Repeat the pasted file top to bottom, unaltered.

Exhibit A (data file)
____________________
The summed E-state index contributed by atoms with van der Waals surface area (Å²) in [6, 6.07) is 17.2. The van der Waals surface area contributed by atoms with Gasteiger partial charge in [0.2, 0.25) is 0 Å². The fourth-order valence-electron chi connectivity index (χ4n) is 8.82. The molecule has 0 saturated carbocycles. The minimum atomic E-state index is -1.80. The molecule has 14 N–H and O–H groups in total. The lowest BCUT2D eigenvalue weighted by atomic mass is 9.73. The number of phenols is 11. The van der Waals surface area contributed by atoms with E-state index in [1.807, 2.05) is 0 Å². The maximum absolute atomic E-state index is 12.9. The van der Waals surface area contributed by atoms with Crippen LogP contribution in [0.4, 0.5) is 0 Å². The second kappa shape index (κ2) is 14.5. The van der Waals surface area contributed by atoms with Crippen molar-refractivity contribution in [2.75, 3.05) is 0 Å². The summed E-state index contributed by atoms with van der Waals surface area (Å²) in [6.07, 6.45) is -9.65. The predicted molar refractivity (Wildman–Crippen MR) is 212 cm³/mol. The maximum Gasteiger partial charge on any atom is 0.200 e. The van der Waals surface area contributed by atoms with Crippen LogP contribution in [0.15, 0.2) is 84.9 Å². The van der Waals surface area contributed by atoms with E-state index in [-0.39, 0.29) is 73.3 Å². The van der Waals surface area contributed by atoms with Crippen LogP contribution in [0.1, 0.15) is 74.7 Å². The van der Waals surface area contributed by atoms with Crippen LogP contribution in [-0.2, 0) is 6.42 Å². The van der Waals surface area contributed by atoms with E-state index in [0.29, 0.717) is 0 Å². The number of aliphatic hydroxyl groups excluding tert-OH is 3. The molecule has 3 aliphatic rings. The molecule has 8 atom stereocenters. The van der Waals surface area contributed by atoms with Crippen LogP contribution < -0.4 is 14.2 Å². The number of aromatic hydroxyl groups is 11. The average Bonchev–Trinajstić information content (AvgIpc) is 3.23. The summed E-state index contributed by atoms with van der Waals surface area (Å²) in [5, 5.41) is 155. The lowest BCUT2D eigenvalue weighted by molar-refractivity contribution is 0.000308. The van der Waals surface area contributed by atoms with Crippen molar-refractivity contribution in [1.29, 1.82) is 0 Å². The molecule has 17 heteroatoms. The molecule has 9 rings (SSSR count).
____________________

The summed E-state index contributed by atoms with van der Waals surface area (Å²) in [6, 6.07) is 17.2. The van der Waals surface area contributed by atoms with Gasteiger partial charge in [0.2, 0.25) is 0 Å². The fourth-order valence-electron chi connectivity index (χ4n) is 8.82. The molecule has 0 saturated carbocycles. The minimum atomic E-state index is -1.80. The molecule has 14 N–H and O–H groups in total. The lowest BCUT2D eigenvalue weighted by atomic mass is 9.73. The number of phenols is 11. The van der Waals surface area contributed by atoms with E-state index in [1.807, 2.05) is 0 Å². The maximum absolute atomic E-state index is 12.9. The van der Waals surface area contributed by atoms with Crippen LogP contribution in [0.4, 0.5) is 0 Å². The second kappa shape index (κ2) is 14.5. The van der Waals surface area contributed by atoms with Crippen molar-refractivity contribution in [2.75, 3.05) is 0 Å². The summed E-state index contributed by atoms with van der Waals surface area (Å²) in [6.07, 6.45) is -9.65. The predicted molar refractivity (Wildman–Crippen MR) is 212 cm³/mol. The maximum Gasteiger partial charge on any atom is 0.200 e. The van der Waals surface area contributed by atoms with Crippen LogP contribution in [0.15, 0.2) is 84.9 Å². The van der Waals surface area contributed by atoms with E-state index in [-0.39, 0.29) is 73.3 Å². The van der Waals surface area contributed by atoms with Crippen LogP contribution in [0.1, 0.15) is 74.7 Å². The van der Waals surface area contributed by atoms with Crippen LogP contribution in [-0.2, 0) is 6.42 Å². The van der Waals surface area contributed by atoms with E-state index in [0.29, 0.717) is 0 Å². The number of aliphatic hydroxyl groups excluding tert-OH is 3. The molecule has 3 aliphatic rings. The molecule has 8 atom stereocenters. The van der Waals surface area contributed by atoms with Crippen LogP contribution < -0.4 is 14.2 Å². The number of aromatic hydroxyl groups is 11. The average Bonchev–Trinajstić information content (AvgIpc) is 3.23. The summed E-state index contributed by atoms with van der Waals surface area (Å²) in [5, 5.41) is 155. The lowest BCUT2D eigenvalue weighted by molar-refractivity contribution is 0.000308. The van der Waals surface area contributed by atoms with Crippen molar-refractivity contribution in [1.29, 1.82) is 0 Å². The molecule has 17 heteroatoms. The molecule has 9 rings (SSSR count).